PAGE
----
4.3.2. Defects in Hexagonal SiC

The main challenge in PVT growth lies in the minimization of defects present in the crystal lattice. The diminishing effect of defects on the performance of SiC-based devices has been reported extensively. Micropipes (MP) can lead to breakdowns of p-n junctions [158,159], high densities of threading screw dislocations (TSD) have been correlated to lower breakdown voltages of 4H-SiC rectifiers and basal plane dislocations (BPD) are reported to increase the leakage current in MOSFETs [160] or JFETs [161]. While threading edge dislocations (TED) are also reported to reduce the breakdown voltage of Schottky devices [162], they have the least impact of the aforementioned defect types. Defects can either be generated due to process conditions or are inherited from the seed. MPs, TSDs and TEDs lie parallel to the growth direction while BPDs lie within the basal plane perpendicular to the growth direction. Dislocations can be revealed by selective etching with molten KOH at 500–520 °C for 5–10 min [163]. Only the Si-terminated face (so the (0001)-plane) is etched in an anisotropic fashion. The (0001)-plane or C-face is etched with an etching rate four times as fast and does not reveal any etch pits [164].
Figure 15 depicts a typical SiC wafer surface etched with molten KOH. All main defect types are shown. The BPD exhibits a characteristic elongated etch pit since the dislocation line lies perpendicular to the growth direction. BPDs are only visible in KOH-etched samples if there is a slight off-axis angle in respect to the (0001)-plane. TEDs are expressed by a small circular etch pit while TSD etch pits have a more pronounced hexagonal shape. In Figure 15, you can see several sizes of TSD etch pits. The reason for that lies in the different values the burgers vectors of TSDs can assume. It was demonstrated that TSDs exist with burgers vectors b ≤ 3c [165]. The different sizes of the TSDs in the depicted KOH-image most likely correlate to different amounts of b. The largest etch pits belong to MPs. Since MPs are essentially TSDs with an open core and burgers vectors b ≥ 3c [166], the etch pit looks up-scaled but similar. The overlap between MPs and TSDs at 3c means that, without directly observing the open core of MPs, it is very difficult to differentiate between a 3c MP and a 3c TSD in a KOH etching image. Other defect characterization methods worth mentioning are photoluminescent mapping, X-ray topography or Raman spectroscopy. A more extensive overview can be found in [167].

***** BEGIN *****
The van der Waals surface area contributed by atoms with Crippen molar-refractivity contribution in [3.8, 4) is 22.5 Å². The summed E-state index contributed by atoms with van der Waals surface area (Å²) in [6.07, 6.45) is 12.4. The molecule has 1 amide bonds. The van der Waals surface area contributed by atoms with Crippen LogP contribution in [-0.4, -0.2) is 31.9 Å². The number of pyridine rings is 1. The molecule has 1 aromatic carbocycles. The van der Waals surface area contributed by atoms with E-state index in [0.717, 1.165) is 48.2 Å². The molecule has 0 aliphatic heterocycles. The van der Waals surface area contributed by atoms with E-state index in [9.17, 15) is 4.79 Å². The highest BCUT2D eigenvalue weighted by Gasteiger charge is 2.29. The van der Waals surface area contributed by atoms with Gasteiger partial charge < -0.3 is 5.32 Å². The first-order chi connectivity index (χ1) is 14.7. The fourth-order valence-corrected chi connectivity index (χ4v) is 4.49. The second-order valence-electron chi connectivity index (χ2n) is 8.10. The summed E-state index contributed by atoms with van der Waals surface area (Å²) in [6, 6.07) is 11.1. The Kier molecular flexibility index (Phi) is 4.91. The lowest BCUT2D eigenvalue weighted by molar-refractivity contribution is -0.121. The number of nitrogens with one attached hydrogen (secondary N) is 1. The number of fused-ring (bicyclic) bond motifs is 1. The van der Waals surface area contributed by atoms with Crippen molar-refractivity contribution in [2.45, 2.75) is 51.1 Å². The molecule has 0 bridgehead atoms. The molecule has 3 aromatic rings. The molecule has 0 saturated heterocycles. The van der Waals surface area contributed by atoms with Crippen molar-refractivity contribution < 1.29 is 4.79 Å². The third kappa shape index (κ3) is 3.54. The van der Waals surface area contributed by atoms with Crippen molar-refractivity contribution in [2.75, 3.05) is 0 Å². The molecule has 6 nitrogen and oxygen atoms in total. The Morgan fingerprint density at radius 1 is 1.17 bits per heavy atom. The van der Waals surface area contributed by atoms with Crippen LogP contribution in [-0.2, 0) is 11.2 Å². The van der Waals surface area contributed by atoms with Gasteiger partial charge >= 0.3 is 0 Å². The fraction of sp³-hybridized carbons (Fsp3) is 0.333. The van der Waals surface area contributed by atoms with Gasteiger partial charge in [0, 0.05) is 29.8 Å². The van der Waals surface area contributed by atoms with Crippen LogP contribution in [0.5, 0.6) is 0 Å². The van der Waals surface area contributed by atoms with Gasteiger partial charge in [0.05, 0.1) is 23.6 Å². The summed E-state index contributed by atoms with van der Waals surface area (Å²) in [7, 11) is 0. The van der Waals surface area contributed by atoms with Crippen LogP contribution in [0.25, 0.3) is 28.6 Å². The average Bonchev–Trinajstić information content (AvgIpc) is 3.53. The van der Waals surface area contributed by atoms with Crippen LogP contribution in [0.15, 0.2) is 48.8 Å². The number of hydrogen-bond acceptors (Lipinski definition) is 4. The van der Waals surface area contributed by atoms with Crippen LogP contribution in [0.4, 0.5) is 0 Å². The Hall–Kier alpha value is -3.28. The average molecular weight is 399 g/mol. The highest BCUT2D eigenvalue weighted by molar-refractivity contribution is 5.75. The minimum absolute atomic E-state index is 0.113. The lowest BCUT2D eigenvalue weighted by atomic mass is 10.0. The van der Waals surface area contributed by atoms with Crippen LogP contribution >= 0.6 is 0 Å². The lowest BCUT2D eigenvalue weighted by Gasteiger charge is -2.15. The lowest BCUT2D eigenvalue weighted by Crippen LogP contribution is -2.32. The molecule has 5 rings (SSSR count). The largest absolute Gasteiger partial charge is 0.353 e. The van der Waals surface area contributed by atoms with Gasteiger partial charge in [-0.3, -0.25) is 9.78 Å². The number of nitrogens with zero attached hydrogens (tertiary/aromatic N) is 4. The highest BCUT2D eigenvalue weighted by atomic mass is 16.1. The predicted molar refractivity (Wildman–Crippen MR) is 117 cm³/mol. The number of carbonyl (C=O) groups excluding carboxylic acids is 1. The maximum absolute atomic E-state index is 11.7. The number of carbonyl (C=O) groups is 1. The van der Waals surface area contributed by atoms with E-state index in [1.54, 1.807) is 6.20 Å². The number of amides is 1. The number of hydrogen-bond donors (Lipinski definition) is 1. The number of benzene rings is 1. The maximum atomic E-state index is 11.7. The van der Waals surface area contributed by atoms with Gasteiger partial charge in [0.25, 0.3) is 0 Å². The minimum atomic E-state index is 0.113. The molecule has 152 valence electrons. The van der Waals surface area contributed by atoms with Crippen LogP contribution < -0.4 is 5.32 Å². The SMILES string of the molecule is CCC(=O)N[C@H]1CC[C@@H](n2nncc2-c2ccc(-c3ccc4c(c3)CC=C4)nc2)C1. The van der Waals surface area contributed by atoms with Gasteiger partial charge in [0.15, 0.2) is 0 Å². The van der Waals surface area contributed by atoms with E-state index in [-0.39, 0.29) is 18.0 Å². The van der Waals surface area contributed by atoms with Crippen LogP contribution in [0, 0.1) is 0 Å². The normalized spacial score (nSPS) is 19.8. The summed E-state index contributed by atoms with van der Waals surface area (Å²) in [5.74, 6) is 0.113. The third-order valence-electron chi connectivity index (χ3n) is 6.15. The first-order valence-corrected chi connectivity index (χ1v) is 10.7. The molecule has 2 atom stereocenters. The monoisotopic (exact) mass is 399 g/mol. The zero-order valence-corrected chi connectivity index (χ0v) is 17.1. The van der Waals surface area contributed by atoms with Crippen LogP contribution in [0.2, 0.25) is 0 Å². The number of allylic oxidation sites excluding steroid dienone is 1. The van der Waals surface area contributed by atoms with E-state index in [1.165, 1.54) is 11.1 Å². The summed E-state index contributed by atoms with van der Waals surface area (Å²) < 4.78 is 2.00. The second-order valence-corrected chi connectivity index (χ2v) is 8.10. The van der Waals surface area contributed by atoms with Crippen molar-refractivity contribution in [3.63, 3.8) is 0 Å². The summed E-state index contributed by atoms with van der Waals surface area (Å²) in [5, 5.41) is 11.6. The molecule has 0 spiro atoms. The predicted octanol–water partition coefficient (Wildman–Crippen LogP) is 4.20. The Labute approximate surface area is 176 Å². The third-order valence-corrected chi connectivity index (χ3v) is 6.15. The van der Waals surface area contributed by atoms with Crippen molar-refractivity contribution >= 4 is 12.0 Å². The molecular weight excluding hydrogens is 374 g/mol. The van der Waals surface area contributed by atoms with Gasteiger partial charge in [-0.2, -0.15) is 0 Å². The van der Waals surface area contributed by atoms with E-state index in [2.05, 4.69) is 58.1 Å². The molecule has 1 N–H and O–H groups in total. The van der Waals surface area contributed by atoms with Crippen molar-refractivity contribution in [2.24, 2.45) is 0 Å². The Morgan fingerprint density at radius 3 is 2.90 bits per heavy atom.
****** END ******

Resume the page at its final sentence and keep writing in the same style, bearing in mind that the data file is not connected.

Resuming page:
MPs are formed by carbon inclusions [168], adsorbing onto the growth interface during the process and inhibiting the step-flow, polytype switches during the growth [169] and insufficient backside protection against sublimation of the crystal [170,171]. These issues are largely resolved by now, demonstrated by growing MP-free 4H-SiC single crystals of up to 200 mm diameter [172]. The main focus currently lies in the reduction of the TSD and BPD density. TSDs are known to be formed due to the formation of independent growth islands during the initial seeding phase [173]. This can be remedied by utilizing off-axis seeds. BPDs, on the other hand, are induced by stress in the crystal, either during or after the growth is concluded, since deformation in hexagonal SiC polytypes takes place in the <112 0 ¯ >{0001} slip system. As a conclusion, the stress present in the crystal and the BPD density is closely connected. To reduce the BPD density, the different sources of stress have to be considered. One is the difference in the coefficient of thermal expansion (CTE) of the different materials utilized in PVT growth. A crystal can be considered to be growing in a stress-free manner at growth temperatures since the thermal energy will enable it to include dislocations to adapt to present strain immediately. If the crystal is firmly connected to graphite parts, such as the seed holder or the crucible wall, during cool-down, the different CTEs of SiC and graphite will lead to stress and the generation of BPDs before reaching the ductile-brittle transition temperature of 1050 °C [174]. However, even if all contact to graphite is prevented, the temperature gradients inside the crystal before cooling down will induce stress once room temperature is reached [175,176]. This is also true for the radial temperature gradient. It was demonstrated numerically and experimentally that, from the shoulder region of a crystal, BPD arrays form and propagate into the crystal [177,178]. Therefore, low radial and axial gradients are preferred, without either inducing a concave growth interface or reducing the mass transport between source and seed too much. The control of the temperature gradients becomes even more important if bigger diameters of crystals, such as 200 mm, are to be grown since the total difference in temperature between the center of the crystal and its edge increases. Additionally, nitrogen doping in SiC modifies the CTE of hexagonal SiC [179]. Due to the nature of PVT growth, during the seeding phase, adsorbed nitrogen gas species can release from the graphite isolations, which subsequently leads to a sharp increase of doping for the first few µm of crystal growth. This, in turn, leads to a high amount of stress during the cool-down phase [180]. A controlled gradual increase of the nitrogen gas flux during the start of growth will prevent the inhomogeneous doping and therefore avoid excessive BPD formation. In addition, the utilized graphite parts should be of high purity, in the range of 6N, optimally combined with a purging step prior to growing. This is especially important if semi-insulating SiC for the novel photonic application in the topic of quantum information is desired, elevating the need for purity into magnitudes of 7N to 8N.